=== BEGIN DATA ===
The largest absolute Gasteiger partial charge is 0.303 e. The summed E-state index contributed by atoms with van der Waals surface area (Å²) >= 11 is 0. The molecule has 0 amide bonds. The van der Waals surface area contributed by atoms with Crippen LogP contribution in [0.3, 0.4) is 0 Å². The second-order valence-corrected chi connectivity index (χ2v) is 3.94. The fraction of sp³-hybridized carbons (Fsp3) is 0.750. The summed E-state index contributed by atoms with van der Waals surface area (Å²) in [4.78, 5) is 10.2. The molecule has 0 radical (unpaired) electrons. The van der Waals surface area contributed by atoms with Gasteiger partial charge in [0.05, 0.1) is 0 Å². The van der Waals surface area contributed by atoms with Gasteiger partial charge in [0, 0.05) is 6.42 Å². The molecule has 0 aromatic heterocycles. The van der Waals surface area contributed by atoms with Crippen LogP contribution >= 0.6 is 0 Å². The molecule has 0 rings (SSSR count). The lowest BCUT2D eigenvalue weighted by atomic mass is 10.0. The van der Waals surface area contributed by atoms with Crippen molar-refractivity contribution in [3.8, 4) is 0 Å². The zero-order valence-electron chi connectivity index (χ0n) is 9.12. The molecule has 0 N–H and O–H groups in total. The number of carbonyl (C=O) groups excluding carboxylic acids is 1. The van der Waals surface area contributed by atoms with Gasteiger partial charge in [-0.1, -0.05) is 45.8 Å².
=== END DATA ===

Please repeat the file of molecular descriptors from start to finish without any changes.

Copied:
The largest absolute Gasteiger partial charge is 0.303 e. The summed E-state index contributed by atoms with van der Waals surface area (Å²) >= 11 is 0. The molecule has 0 amide bonds. The van der Waals surface area contributed by atoms with Crippen LogP contribution in [0.3, 0.4) is 0 Å². The second-order valence-corrected chi connectivity index (χ2v) is 3.94. The fraction of sp³-hybridized carbons (Fsp3) is 0.750. The summed E-state index contributed by atoms with van der Waals surface area (Å²) in [4.78, 5) is 10.2. The molecule has 0 radical (unpaired) electrons. The van der Waals surface area contributed by atoms with Gasteiger partial charge in [0.05, 0.1) is 0 Å². The van der Waals surface area contributed by atoms with Gasteiger partial charge in [0, 0.05) is 6.42 Å². The molecule has 0 aromatic heterocycles. The van der Waals surface area contributed by atoms with Crippen LogP contribution >= 0.6 is 0 Å². The molecule has 0 rings (SSSR count). The lowest BCUT2D eigenvalue weighted by atomic mass is 10.0. The van der Waals surface area contributed by atoms with Crippen molar-refractivity contribution in [3.8, 4) is 0 Å². The zero-order valence-electron chi connectivity index (χ0n) is 9.12. The molecule has 0 N–H and O–H groups in total. The number of carbonyl (C=O) groups excluding carboxylic acids is 1. The van der Waals surface area contributed by atoms with Gasteiger partial charge in [-0.1, -0.05) is 45.8 Å².